Speaking of journeys, this was one of those weeks where you couldn't help but repeatedly wonder where this country is going. A lot of people made a lot of really questionable choices (which is a pretty good summary of the last year, to be honest). Sometimes the only person who makes any damn sense is Oprah, so let's start with her...
It started with Ellen asking Oprah, "What's your PIN number?" Oprah, God bless her perfect heart, stares in complete incredulity. It's like Ellen asked "Can you give me turn-by-turn direction to Jupiter?" This is a whole new level of rich. There's wealthy and then there's "hilariously unaware of basic aspects of everyday life." [READ THE FULL COLUMN]
Good news, lovers of freedom! Twitter finally answered our pleas and laid down the law on the account of... ::checks notes:: Rose McGowan?! The actress and advocate was temporarily removed from the service after Twitter said that she had violated their terms of service... Like Munchkinland after Dororthy dropped in, Twitter became a utopian wonderland of mutual respect and civilized discourse. [READ THE FULL COLUMN]
Today, the New York Times published a profile of Stephen Miller, the Trump senior advisor whom I sometimes call Young Montgomery Burns or Old Sheldon. It's a rather chilling portrait of the contrarian wunderkind whose placid expressions often call to mind a Keyser Söze statue at Madame Tussaud's. Nestled in the piece, which tracked Miller's quick ascent from high school gadfly to right-hand of the president, is an anecdote that I will probably be laughing about for the rest of the week. [READ THE FULL COLUMN]
I fully admit that once the film, based on the novel by Andre Aciman about a sun-drenched May-June romance in 1980s Italy, comes out in November it will be all I'll be able to talk about. From the description alone, it sounds like a Diane Lane movie featuring a same-sex couple, which is, as it happens, exactly what sits in the center of my Venn diagram of interests. [READ THE FULL COLUMN]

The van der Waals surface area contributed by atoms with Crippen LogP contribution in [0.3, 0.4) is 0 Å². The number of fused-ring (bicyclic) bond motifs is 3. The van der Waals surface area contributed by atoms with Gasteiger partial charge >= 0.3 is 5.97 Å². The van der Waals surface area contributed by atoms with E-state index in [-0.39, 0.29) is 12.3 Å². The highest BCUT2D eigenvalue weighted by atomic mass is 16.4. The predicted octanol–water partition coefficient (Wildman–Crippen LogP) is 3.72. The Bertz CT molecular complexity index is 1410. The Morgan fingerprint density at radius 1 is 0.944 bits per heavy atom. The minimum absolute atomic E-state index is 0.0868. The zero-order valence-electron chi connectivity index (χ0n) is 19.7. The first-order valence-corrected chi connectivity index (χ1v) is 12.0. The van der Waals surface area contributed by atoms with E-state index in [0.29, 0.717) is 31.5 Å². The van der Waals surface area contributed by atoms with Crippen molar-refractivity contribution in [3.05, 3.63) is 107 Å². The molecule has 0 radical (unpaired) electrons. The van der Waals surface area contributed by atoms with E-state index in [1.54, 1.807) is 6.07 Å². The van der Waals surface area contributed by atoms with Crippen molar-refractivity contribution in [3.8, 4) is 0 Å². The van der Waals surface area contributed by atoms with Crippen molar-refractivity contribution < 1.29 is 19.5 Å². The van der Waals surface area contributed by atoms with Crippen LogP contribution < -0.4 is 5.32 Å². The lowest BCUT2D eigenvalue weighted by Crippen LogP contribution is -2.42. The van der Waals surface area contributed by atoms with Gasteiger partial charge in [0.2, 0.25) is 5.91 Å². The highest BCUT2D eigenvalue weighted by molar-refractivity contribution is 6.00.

As you may be aware, the President (of the United States!) recently challenged his own Secretary of State to an IQ test. Don't reboot your brain; you read that right! So... Welcome to the first annual Presidential IQ Test, coming to you live on all channels except for PBS! I'm your host, America's smartest dog, Air Bud. You may be thinking to yourself, "An IQ test? Is this an SNL skit? Wow, that Alec Baldwin is looking bedraggled these days." Don't adjust your set just yet! This is 100% true and 100% what the founders intended when they fought and died for our freedoms. [READ THE FULL COLUMN]
Far be it from me to question the decision itself. (The irony of I, another cisgender man, telling the Women's Convention how they're doing feminism wrong would be too much, even for 2017. It's not yet bad take o'clock.) But what I can do, Bernie, is remind you of something you probably already know but could stand to hear again (because we call could): Being an ally is as much about listening as it is about speaking, probably more so. [READ THE FULL ARTICLE]
In many ways, Brandi Burgess' is the story of many LGBTQ people from evangelical or politically conservative homes. Many face rejection or scorn when coming out; few, however, find their coming out covered by international press.
In light of National Coming Out Day, I reached out to Brandi—who, I should note, is also a friend—to get some perspective on what it's like to come out in this way and in this political climate, how her life has changed since and how her story might have broader implications for our nation. [READ THE INTERVIEW]
Random thing from the internet...
This was a big Moth week for me. I told a story at the Mainstage in New York City (a first for me!) (Sorry, NYC friends, I was literally up for the show and then back on a train to make a flight to Minnesota) and in between rehearsing the show, performing the show and also, you know, doing my job at ELLE, I hosted the Moth GrandSlam in D.C. Hosting is probably my absolute favorite thing to do. It keeps me on my toes, comedically, it indulges my bottomless desire for attention, and it's a really interesting creative challenge: part curating, part corralling, part creating. I LOVE it. I love it so much I travel 90 miles to Philly and 45 miles to DC once a month to do it. But this isn't about me. The host of the Moth GrandSlam, Tara Clancy, blew my mind, both as a fellow host and as a person who appreciates virtuosic performance. Tara's a Queens-bred storyteller and author with a huge accent and even bigger personality. I was immediately smitten. She was kind enough to give me a copy of her book, The Clancys of Queens, which I have already started devouring. Check out this interview with her on NPR. I cannot recommend her book highly enough.
See the world; it's extraordinary.